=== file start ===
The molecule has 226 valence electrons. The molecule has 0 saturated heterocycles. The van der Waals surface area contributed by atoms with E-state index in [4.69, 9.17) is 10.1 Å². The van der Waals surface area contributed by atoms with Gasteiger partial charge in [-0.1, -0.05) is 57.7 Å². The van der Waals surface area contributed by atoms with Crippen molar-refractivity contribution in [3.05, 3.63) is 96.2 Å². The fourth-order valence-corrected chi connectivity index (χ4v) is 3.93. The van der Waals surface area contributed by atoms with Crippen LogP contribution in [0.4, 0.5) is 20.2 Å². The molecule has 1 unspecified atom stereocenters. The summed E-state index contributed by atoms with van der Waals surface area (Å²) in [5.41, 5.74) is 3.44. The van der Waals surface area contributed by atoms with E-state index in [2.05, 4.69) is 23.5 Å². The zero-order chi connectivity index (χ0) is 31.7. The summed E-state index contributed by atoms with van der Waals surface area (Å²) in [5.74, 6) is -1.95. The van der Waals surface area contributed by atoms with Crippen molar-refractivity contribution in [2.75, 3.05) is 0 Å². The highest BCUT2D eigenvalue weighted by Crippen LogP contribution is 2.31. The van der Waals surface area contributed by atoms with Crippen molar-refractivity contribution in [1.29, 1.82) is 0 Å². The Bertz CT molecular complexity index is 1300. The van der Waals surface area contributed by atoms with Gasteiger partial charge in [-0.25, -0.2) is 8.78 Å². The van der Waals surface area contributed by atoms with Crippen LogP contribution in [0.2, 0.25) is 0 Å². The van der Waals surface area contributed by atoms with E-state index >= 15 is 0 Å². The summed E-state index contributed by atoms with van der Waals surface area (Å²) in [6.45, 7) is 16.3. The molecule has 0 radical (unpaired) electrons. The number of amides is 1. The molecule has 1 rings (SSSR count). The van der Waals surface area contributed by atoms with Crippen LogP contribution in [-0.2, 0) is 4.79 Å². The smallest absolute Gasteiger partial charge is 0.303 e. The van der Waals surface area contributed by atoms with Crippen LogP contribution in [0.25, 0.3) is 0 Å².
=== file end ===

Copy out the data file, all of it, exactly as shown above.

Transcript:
The molecule has 226 valence electrons. The molecule has 0 saturated heterocycles. The van der Waals surface area contributed by atoms with E-state index in [4.69, 9.17) is 10.1 Å². The van der Waals surface area contributed by atoms with Gasteiger partial charge in [-0.1, -0.05) is 57.7 Å². The van der Waals surface area contributed by atoms with Crippen molar-refractivity contribution in [3.05, 3.63) is 96.2 Å². The fourth-order valence-corrected chi connectivity index (χ4v) is 3.93. The van der Waals surface area contributed by atoms with Crippen LogP contribution in [0.4, 0.5) is 20.2 Å². The molecule has 1 unspecified atom stereocenters. The summed E-state index contributed by atoms with van der Waals surface area (Å²) in [5.41, 5.74) is 3.44. The van der Waals surface area contributed by atoms with E-state index in [2.05, 4.69) is 23.5 Å². The zero-order chi connectivity index (χ0) is 31.7. The summed E-state index contributed by atoms with van der Waals surface area (Å²) in [5.74, 6) is -1.95. The van der Waals surface area contributed by atoms with Crippen molar-refractivity contribution in [2.75, 3.05) is 0 Å². The highest BCUT2D eigenvalue weighted by Crippen LogP contribution is 2.31. The van der Waals surface area contributed by atoms with Crippen molar-refractivity contribution in [1.29, 1.82) is 0 Å². The Bertz CT molecular complexity index is 1300. The van der Waals surface area contributed by atoms with Gasteiger partial charge in [-0.25, -0.2) is 8.78 Å². The van der Waals surface area contributed by atoms with Crippen LogP contribution in [0.2, 0.25) is 0 Å². The van der Waals surface area contributed by atoms with E-state index >= 15 is 0 Å². The summed E-state index contributed by atoms with van der Waals surface area (Å²) in [6.45, 7) is 16.3. The molecule has 0 radical (unpaired) electrons. The number of amides is 1. The molecule has 1 rings (SSSR count). The van der Waals surface area contributed by atoms with Crippen LogP contribution in [-0.2, 0) is 4.79 Å². The smallest absolute Gasteiger partial charge is 0.303 e. The van der Waals surface area contributed by atoms with Crippen LogP contribution in [0.25, 0.3) is 0 Å².